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Sunday, April 24, 2016

Metformin can be used to Treat certain Type II Diabetes Patients with Mild to Moderate Impaired Kidney Function

Posted by Dr Prahallad Panda on 10:48 AM Comments

Traditionally, use of metformin is contraindicated in patients with renal failure due to concern about lactic acidosis.
Metformin 500mg tablets
Metformin 500mg tablets (Photo credit: Wikipedia)
In December of 2014, a seminal paper critically looked at the evidence for the use of metformin in mild to moderate renal failure and concluded that, “Metformin levels generally remain within the therapeutic range and lactate concentrations are not substantially increased when used in patients with mild to moderate chronic kidney disease (estimated glomerular filtration rates, 30-60 mL/min per 1.73 m2).”
The paper suggested that given the benefit of metformin to patients with diabetes, of whom up to one-quarter have some degree of renal failure, and the lack of evidence of harm, metformin should be able to be used in this group.
The paper recommended dose adjustments of metformin with maximum total daily dose in patients with mild renal insufficiency (GFR 45-60) of 2000 mg per day and in patients with moderate renal insufficiency (GFR 30-35) not to initiate therapy but that one may continue metformin with maximum daily dose of 1000 mg daily.
English: Physiology of Nephron
English: Physiology of Nephron (Photo credit: Wikipedia)
Now, the US Food and Drug Administration (FDA) is requiring labeling changes regarding the recommendations for metformin-containing medicines for diabetes to expand metformin’s use in certain patients with reduced kidney function. The current labeling strongly recommends against use of metformin in some patients whose kidneys do not work normally.

After reviewing a number of medical studies, the FDA concluded that metformin can be used safely in patients with mild impairment in kidney function and in some patients with moderate impairment in kidney function and is requiring changes to the metformin labeling to reflect this new information while providing the following specific recommendations on the drug’s use in patients with mild to moderate kidney impairment:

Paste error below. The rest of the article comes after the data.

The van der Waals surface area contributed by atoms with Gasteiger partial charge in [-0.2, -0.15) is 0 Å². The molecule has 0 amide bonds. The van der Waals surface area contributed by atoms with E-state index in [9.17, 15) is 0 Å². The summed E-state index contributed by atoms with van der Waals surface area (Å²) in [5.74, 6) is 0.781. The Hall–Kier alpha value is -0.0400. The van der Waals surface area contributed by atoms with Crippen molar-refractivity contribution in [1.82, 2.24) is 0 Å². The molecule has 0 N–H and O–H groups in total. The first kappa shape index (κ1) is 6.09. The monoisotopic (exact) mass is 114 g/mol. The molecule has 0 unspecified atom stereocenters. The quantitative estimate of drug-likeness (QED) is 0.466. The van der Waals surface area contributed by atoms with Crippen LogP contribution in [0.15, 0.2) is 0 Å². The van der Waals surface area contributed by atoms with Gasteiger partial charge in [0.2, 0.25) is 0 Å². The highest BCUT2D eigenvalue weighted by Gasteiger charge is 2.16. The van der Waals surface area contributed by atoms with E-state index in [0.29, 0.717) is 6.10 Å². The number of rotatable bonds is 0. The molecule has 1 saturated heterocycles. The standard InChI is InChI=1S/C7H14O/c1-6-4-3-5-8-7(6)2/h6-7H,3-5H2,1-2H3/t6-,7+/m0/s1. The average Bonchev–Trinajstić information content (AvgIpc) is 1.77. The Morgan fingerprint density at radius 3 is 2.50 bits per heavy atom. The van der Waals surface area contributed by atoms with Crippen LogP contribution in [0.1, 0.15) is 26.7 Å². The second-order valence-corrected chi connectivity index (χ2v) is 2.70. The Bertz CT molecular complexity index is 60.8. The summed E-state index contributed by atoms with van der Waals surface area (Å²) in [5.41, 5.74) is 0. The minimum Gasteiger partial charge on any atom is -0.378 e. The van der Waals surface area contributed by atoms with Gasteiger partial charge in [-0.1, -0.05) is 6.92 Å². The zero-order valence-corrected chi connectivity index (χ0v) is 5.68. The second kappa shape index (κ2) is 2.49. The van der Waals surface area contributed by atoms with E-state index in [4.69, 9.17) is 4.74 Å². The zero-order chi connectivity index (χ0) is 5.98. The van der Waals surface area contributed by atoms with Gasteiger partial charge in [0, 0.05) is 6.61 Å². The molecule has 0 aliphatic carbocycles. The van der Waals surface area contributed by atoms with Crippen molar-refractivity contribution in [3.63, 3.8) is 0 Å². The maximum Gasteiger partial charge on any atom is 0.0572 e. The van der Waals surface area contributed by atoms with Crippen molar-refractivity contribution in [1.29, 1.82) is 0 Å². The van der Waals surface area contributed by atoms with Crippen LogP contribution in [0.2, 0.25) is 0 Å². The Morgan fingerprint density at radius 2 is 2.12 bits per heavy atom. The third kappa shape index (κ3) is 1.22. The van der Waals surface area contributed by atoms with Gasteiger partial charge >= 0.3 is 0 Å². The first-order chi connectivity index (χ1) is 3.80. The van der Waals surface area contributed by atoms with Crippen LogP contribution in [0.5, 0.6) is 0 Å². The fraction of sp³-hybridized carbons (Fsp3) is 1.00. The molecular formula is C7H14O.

• FDA recommends that healthcare professionals follow the latest recommendations when prescribing metformin-containing medicines to patients with impaired kidney function.
• Patients should talk to their health care professionals, if they have any questions or concerns about taking metformin.
The labeling recommendations on how and when kidney function is measured in patients receiving metformin will include the following information: 
  • Before starting metformin, obtain the patient’s eGFR.
  • Metformin is contraindicated in patients with an eGFR below 30 mL/minute/1.73 m2.
  • Starting metformin in patients with an eGFR between 30-45 mL/minute/1.73 m2 is not recommended.
  • Obtain an eGFR at least annually in all patients taking metformin. In patients at increased risk for the development of renal impairment such as the elderly, renal function should be assessed more frequently.
  • In patients taking metformin whose eGFR later falls below 45 mL/minute/1.73 m2, assess the benefits and risks of continuing treatment.  Discontinue metformin, if the patient’s eGFR later falls below 30 mL/minute/1.73 m2.
  • Discontinue metformin at the time of or before an iodinated contrast imaging procedure in patients with an eGFR between 30 and 60 mL/minute/1.73 m2; in patients with a history of liver disease, alcoholism, or heart failure; or in patients who will be administered intra-arterial iodinated contrast. Re-evaluate eGFR 48 hours after the imaging procedure; restart metformin, if renal function is stable.
Generally, 90-120 ml/minute/1.73 m2 of eGFR is taken as normal value. Levels below 60 mL/min/1.73 m2 for 3 or more months are a sign of chronic kidney disease. A GFR lower than 15 mL/min/1.73 m2 is a sign of kidney failure and requires immediate medical attention.
Hence, in addition to the level of serum creatinine, it is recommended to have the eGFR estimated in patients of T2DM before starting of Metformin or metformin in combination; also periodically measure, while on the medication.
The article was published in FDA Web site, April 8, 2016. US Food and Drug Administration. Metformin-containing drugs: Drug safety communication – revised warnings for certain patients with reduced kidney function.

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